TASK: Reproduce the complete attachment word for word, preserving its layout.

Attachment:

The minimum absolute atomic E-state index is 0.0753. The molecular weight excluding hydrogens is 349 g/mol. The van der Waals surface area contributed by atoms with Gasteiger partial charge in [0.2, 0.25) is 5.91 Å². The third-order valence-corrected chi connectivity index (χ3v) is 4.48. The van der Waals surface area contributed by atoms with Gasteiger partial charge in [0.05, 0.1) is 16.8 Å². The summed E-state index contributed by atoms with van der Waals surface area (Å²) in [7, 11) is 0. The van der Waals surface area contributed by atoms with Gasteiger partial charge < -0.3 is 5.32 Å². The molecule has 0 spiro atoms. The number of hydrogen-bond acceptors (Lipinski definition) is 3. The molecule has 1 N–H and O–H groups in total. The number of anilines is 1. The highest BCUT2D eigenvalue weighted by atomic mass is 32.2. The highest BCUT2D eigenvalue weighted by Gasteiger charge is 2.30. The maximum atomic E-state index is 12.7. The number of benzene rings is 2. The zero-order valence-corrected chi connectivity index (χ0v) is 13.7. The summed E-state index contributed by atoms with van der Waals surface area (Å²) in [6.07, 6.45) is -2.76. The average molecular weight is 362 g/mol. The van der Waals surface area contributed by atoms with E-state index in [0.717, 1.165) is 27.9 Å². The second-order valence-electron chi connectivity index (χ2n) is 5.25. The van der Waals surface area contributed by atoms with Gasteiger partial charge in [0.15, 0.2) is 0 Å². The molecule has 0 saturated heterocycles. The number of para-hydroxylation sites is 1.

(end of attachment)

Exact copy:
The minimum absolute atomic E-state index is 0.0753. The molecular weight excluding hydrogens is 349 g/mol. The van der Waals surface area contributed by atoms with Gasteiger partial charge in [0.2, 0.25) is 5.91 Å². The third-order valence-corrected chi connectivity index (χ3v) is 4.48. The van der Waals surface area contributed by atoms with Gasteiger partial charge in [0.05, 0.1) is 16.8 Å². The summed E-state index contributed by atoms with van der Waals surface area (Å²) in [7, 11) is 0. The van der Waals surface area contributed by atoms with Gasteiger partial charge < -0.3 is 5.32 Å². The molecule has 0 spiro atoms. The number of hydrogen-bond acceptors (Lipinski definition) is 3. The molecule has 1 N–H and O–H groups in total. The number of anilines is 1. The highest BCUT2D eigenvalue weighted by atomic mass is 32.2. The highest BCUT2D eigenvalue weighted by Gasteiger charge is 2.30. The maximum atomic E-state index is 12.7. The number of benzene rings is 2. The zero-order valence-corrected chi connectivity index (χ0v) is 13.7. The summed E-state index contributed by atoms with van der Waals surface area (Å²) in [6.07, 6.45) is -2.76. The average molecular weight is 362 g/mol. The van der Waals surface area contributed by atoms with E-state index in [0.717, 1.165) is 27.9 Å². The second-order valence-electron chi connectivity index (χ2n) is 5.25. The van der Waals surface area contributed by atoms with Gasteiger partial charge in [0.15, 0.2) is 0 Å². The molecule has 0 saturated heterocycles. The number of para-hydroxylation sites is 1.